I interpret “King Kong” in two ways.

Among all the pantheon of deities that Buddhist worships, who is the highest, i.e. the King of all the “Kongs”? In Buddhism, the highest is the Buddha since he has achieved full and complete enlightenment and has liberated himself from samsara. All the other gods (and “Ang Kongs”) in heaven have not. Hence the Buddha, especially in his Dharmakaya aspect, is the “King Kong” so to speak. In Taoism, the highest is the Tao itself.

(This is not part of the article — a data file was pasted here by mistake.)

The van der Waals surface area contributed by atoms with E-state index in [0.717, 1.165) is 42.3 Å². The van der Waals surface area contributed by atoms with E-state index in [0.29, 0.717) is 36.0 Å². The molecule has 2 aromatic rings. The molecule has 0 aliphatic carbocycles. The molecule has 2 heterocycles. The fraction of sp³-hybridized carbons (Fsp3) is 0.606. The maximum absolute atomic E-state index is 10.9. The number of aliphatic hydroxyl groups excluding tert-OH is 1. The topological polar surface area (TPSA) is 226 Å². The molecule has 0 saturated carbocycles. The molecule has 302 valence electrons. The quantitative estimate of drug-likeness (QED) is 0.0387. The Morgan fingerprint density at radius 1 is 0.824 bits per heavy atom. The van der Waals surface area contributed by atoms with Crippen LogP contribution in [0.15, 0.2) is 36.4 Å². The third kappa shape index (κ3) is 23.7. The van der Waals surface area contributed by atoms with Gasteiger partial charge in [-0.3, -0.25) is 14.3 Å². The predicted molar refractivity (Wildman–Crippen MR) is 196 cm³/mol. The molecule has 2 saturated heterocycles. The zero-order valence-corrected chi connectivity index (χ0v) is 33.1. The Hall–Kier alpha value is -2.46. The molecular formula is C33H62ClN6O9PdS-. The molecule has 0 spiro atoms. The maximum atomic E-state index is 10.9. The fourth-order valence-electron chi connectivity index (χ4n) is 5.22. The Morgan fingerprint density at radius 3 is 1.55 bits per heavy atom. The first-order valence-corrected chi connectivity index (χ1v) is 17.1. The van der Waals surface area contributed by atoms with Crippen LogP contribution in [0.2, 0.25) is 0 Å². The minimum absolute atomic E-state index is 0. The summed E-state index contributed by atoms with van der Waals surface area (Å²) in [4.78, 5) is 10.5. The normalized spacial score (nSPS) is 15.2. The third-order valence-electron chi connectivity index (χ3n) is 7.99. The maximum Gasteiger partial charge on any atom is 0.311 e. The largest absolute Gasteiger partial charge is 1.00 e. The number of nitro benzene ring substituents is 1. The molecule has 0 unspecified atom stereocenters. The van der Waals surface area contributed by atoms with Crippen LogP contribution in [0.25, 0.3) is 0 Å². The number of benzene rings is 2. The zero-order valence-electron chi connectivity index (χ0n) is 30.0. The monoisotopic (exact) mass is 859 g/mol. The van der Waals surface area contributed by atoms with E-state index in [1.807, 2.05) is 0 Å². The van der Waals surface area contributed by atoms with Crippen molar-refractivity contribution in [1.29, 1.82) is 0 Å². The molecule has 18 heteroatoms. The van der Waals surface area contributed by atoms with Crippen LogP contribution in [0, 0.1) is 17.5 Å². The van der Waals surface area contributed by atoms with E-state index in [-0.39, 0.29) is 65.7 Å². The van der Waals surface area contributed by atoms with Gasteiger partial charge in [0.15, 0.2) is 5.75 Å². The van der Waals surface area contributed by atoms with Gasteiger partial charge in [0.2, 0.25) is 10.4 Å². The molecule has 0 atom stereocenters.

“King Kong” is also referring to the Monkey King called Sun Wu Kong in legends of the pilgrimage of the Tang dynasty monk together with his three disciples to the Western Pure Land to obtain Buddhist scriptures back to China. Whether the Monkey King actually exists or not, or whether he is the same as the Hindu god Hanuman, does not dilute the intrinsic and often subtle dharma teachings that the whole story is conveying. It can be understood in many different levels, one of which is that I understand it as mapping out the entire journey to spiritual enlightenment.